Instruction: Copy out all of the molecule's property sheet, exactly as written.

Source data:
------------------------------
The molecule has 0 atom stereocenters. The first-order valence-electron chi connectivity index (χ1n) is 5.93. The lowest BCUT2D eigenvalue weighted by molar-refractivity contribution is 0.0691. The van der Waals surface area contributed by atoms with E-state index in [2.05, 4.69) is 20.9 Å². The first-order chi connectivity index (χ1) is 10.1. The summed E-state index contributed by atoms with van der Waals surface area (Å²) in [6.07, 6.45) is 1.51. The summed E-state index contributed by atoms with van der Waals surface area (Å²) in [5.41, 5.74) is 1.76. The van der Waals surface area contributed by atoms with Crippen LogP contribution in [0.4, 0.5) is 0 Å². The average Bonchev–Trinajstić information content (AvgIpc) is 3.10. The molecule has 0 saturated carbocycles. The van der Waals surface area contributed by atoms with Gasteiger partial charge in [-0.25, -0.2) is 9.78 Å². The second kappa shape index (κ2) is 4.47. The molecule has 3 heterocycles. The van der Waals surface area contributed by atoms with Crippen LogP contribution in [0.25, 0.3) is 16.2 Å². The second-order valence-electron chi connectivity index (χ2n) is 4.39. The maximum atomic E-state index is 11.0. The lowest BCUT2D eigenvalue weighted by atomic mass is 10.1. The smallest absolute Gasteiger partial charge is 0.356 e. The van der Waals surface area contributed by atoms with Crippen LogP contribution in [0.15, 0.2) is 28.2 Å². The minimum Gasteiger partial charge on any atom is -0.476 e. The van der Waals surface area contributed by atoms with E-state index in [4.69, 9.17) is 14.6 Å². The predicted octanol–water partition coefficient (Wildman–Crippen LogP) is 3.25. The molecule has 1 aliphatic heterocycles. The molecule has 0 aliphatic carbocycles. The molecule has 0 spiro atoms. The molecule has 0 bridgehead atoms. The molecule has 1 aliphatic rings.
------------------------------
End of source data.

The molecule has 0 atom stereocenters. The first-order valence-electron chi connectivity index (χ1n) is 5.93. The lowest BCUT2D eigenvalue weighted by molar-refractivity contribution is 0.0691. The van der Waals surface area contributed by atoms with E-state index in [2.05, 4.69) is 20.9 Å². The first-order chi connectivity index (χ1) is 10.1. The summed E-state index contributed by atoms with van der Waals surface area (Å²) in [6.07, 6.45) is 1.51. The summed E-state index contributed by atoms with van der Waals surface area (Å²) in [5.41, 5.74) is 1.76. The van der Waals surface area contributed by atoms with Crippen LogP contribution in [0.4, 0.5) is 0 Å². The average Bonchev–Trinajstić information content (AvgIpc) is 3.10. The molecule has 0 saturated carbocycles. The van der Waals surface area contributed by atoms with Gasteiger partial charge in [-0.25, -0.2) is 9.78 Å². The second kappa shape index (κ2) is 4.47. The molecule has 3 heterocycles. The van der Waals surface area contributed by atoms with Crippen LogP contribution in [0.25, 0.3) is 16.2 Å². The second-order valence-electron chi connectivity index (χ2n) is 4.39. The maximum atomic E-state index is 11.0. The lowest BCUT2D eigenvalue weighted by atomic mass is 10.1. The smallest absolute Gasteiger partial charge is 0.356 e. The van der Waals surface area contributed by atoms with Crippen LogP contribution in [0.15, 0.2) is 28.2 Å². The minimum Gasteiger partial charge on any atom is -0.476 e. The van der Waals surface area contributed by atoms with E-state index in [4.69, 9.17) is 14.6 Å². The predicted octanol–water partition coefficient (Wildman–Crippen LogP) is 3.25. The molecule has 1 aliphatic heterocycles. The molecule has 0 aliphatic carbocycles. The molecule has 0 spiro atoms. The molecule has 0 bridgehead atoms. The molecule has 1 aliphatic rings.